When you walk into a show pen, no matter if you compete in halter, showmanship, horsemanship, reining, or cutting, the judge gives you an immediate once-over, from head to toe. That means your hat is the first thing a judge notices about you and sets the first impression. So, obviously, your hat means a lot.
Here, I’ll discuss hats of various price points that are standard for most hat manufacturers. I’ll outline what type of rider each is best for, as well as any other notable facts about each hat. The hats you’ll see are all from my shop, Greeley Hat Works in Colorado, but comparable styles are available from other hatmakers, too. Armed with this information, you’ll be prepared to head out hat shopping with confidence that you’ll understand what you’re getting and purchase the right hat for your needs.
Price Point: $90 and up.
Who It’s For: Summertime Showman.
About the Hat: Some competitors swear that straws aren’t for the show pen, but every judge I’ve spoke with says that if the judge is wearing a straw, it’s OK for competitors to sport them in the arena.
Hat Works Insight: Always go for a leather sweatband. You likely chose to wear a straw hat to stay cool in hot summer weather. The leather sweatband will breathe, absorb sweat, and keep you comfortable.
Special Care: After you wear your straw, brush off any dirt with a dry cloth or blow it off with an air hose. Use a baby wipe to remove anything that remains on your hat. Finally, don’t put it in a hat case until it’s dry—otherwise, it can mold.
Hat Tip #1: If it’s too cold or hot in the car or trailer for your child or your dog, then it’s not OK to leave your hat in the vehicle either. Extreme cold and heat can shrink the sweatband. Also, a good-quality hat is made of natural hair, which has barbs; high and low temperatures can put those fibers out of alignment.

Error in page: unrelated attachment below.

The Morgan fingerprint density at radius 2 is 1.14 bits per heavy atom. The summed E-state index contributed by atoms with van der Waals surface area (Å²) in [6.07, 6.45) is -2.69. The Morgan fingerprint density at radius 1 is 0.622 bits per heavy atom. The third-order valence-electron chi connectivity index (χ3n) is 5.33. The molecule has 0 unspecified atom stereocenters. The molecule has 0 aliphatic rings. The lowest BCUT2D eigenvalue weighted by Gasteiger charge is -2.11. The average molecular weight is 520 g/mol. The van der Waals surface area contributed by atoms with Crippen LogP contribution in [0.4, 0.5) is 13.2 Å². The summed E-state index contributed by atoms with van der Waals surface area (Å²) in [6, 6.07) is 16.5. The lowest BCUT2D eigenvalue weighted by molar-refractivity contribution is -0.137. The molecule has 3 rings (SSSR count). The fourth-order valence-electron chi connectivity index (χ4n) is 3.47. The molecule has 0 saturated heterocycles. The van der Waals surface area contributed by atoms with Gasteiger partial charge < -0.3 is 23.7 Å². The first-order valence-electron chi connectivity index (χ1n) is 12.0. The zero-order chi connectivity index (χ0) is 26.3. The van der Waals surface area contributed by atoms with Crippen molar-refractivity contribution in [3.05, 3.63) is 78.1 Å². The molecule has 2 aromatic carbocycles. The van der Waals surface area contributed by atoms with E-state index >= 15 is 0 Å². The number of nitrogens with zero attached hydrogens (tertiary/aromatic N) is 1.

Hat Tip #2: If you buy a straw, know that it’ll be your good hat for one show season, and probably should be rotated to your back-up hat the next.
Price Point: $150 to $250.
Who It’s For: The Newcomer.
About the Hat: I created the Western Treasure hat specifically for Hobby Horse. It’s made of a blend of European hare, and its proportions are smaller to flatter a woman’s face and frame. A hat at this price point is generally best for someone who’s not wearing it every day—it’s part of a show-pen uniform, not a daily lifestyle. If you take care of it and use it only at shows, it can last two to five years.
Special Care: The key to keeping a hat at this price in good condition is cleaning it after every wear. Brush it off, and store it in a hard-plastic hat case. If you do that, it’ll maintain its shape and be clean and ready to wear the next time you’re rushing to the show pen for your class.
A leather sweatband is equally important in any felt hat as it is in a straw.
Hat Tip #3: When you take your hat for a shape tune-up, look for a place that has a high-quality steamer. Good pressure and heat, from a real hat steamer, penetrates the hat, so it requires less moisture to shape the hat.
Price Point: $300 to $475.
Who It’s For: The Show-Pen Regular.